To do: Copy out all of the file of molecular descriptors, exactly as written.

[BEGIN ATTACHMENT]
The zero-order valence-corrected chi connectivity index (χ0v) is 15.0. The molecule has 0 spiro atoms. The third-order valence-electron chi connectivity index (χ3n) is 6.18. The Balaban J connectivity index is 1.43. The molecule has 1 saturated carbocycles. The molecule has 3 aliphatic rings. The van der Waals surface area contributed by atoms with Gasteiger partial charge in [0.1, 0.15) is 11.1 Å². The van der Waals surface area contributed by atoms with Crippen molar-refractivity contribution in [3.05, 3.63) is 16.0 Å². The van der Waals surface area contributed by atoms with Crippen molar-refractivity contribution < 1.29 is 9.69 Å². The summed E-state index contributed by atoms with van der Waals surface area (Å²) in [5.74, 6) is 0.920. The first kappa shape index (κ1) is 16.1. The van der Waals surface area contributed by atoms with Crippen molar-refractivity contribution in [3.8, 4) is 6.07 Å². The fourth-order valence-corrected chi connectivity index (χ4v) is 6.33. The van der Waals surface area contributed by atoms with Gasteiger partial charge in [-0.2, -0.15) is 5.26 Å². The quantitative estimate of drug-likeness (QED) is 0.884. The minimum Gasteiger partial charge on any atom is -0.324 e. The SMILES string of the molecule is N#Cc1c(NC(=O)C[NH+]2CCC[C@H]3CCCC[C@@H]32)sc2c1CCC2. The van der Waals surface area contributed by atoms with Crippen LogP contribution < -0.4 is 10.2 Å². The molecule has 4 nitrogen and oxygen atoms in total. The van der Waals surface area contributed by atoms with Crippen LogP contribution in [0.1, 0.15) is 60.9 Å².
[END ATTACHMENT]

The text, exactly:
The zero-order valence-corrected chi connectivity index (χ0v) is 15.0. The molecule has 0 spiro atoms. The third-order valence-electron chi connectivity index (χ3n) is 6.18. The Balaban J connectivity index is 1.43. The molecule has 1 saturated carbocycles. The molecule has 3 aliphatic rings. The van der Waals surface area contributed by atoms with Gasteiger partial charge in [0.1, 0.15) is 11.1 Å². The van der Waals surface area contributed by atoms with Crippen molar-refractivity contribution in [3.05, 3.63) is 16.0 Å². The van der Waals surface area contributed by atoms with Crippen molar-refractivity contribution < 1.29 is 9.69 Å². The summed E-state index contributed by atoms with van der Waals surface area (Å²) in [5.74, 6) is 0.920. The first kappa shape index (κ1) is 16.1. The van der Waals surface area contributed by atoms with Crippen molar-refractivity contribution in [3.8, 4) is 6.07 Å². The fourth-order valence-corrected chi connectivity index (χ4v) is 6.33. The van der Waals surface area contributed by atoms with Gasteiger partial charge in [-0.2, -0.15) is 5.26 Å². The quantitative estimate of drug-likeness (QED) is 0.884. The minimum Gasteiger partial charge on any atom is -0.324 e. The SMILES string of the molecule is N#Cc1c(NC(=O)C[NH+]2CCC[C@H]3CCCC[C@@H]32)sc2c1CCC2. The van der Waals surface area contributed by atoms with Crippen LogP contribution < -0.4 is 10.2 Å². The molecule has 4 nitrogen and oxygen atoms in total. The van der Waals surface area contributed by atoms with Crippen LogP contribution in [0.1, 0.15) is 60.9 Å².